Manesar and his group have made no secret of the violence they subject their victims to. In June 2016, he was one of a number of people who appeared in a video in which two Muslim men were stopped in Badarpur border, South East Delhi, and forced to eat a concoction of cow dung, urine, milk, and curd. The men had been accused of smuggling beef. The video went viral on Twitter.

In one of his videos on YouTube, Manesar's team is even seen shooting at a truck driven by someone they accuse of being a cow smuggler, in an attempt to deflate its tires. 

In January this year, Manesar and his team caught three Muslim men they accused of being cow smugglers. They livestreamed on Facebook as they interrogated the men. One of the men, 22-year-old Waaris Khan, died from internal injuries the same day. His family says he was lynched, but police say he died in an accident. The Facebook Live video has since been deleted.

Manesar also has posted routinely on Instagram—where he has 42,000 followers—including images of people he’s alleged to be cow smugglers, often visibly injured. In April 2022, he posted a video on his Instagram account showing a group of men assaulting a Muslim scrap picker with sticks. The caption reads, “These are the scrap-pickers that throw stones at our soldiers and Hindutva supporters.”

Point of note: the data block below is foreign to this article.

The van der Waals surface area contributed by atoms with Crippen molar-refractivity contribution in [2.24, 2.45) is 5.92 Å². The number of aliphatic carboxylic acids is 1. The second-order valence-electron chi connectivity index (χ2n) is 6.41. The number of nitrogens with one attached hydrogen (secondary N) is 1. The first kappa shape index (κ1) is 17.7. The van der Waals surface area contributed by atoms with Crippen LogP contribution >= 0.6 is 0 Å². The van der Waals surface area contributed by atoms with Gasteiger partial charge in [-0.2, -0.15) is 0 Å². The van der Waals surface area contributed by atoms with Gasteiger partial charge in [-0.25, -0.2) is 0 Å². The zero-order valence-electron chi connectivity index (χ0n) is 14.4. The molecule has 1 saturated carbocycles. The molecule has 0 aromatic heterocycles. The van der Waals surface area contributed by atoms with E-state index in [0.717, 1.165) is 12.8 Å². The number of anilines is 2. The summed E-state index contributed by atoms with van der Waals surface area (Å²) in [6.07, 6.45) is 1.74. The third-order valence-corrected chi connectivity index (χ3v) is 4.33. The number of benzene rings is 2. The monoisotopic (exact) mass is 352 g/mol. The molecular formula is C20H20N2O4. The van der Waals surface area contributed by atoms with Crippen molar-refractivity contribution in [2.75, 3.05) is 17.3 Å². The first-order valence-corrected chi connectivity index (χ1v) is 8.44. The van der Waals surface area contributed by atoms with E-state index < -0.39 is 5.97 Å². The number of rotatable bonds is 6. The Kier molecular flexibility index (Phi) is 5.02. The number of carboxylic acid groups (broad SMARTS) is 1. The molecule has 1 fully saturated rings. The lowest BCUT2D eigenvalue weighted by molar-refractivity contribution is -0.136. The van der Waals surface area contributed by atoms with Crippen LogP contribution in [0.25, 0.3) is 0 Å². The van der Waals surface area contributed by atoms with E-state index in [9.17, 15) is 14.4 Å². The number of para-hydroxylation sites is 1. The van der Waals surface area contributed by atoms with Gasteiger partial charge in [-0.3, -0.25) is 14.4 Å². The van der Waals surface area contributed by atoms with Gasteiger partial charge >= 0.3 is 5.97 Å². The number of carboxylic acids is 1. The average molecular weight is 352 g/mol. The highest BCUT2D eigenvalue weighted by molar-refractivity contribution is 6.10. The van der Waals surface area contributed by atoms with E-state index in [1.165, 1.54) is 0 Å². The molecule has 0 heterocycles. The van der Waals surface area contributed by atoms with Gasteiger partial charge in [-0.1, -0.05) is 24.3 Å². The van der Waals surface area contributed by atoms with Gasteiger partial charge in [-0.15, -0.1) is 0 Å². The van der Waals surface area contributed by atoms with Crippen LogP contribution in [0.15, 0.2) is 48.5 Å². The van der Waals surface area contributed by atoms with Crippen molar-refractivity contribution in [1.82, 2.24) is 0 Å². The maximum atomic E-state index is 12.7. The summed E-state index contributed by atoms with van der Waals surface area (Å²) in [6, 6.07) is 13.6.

Meta did not respond to a request for comment.

Khan said that people in his region are aware of Manesar’s social media. “It is supposed to send a message to us,” he says.

In October 2022, YouTube awarded Manesar a silver play button for crossing 100,000 followers. YouTube’s literature says that Creator Awards are not automatically given when subscriber targets are hit, but are granted at the discretion of the company, which reviews channels before handing out the rewards. YouTube did not respond to a request for comment on Manesar’s award.

Comments under Manesar’s videos are mostly adulatory, thanking him and his team for his “service.” He has also had official endorsements. He’s posted pictures of himself with police officers and bureaucrats. In October 2021, Haryana police included him in a special task force to prevent cow smuggling. Three huge rallies were organized by right-wing organizations on February 1921, and 22.

On February 24, thousands of people took to the street in Rajasthan and Haryana to demand justice for Junaid and Nasir Khan. The police filed a complaint against more than 500 people for blocking the highway and suspended internet service in the district for three days, citing the possibility of communal tension.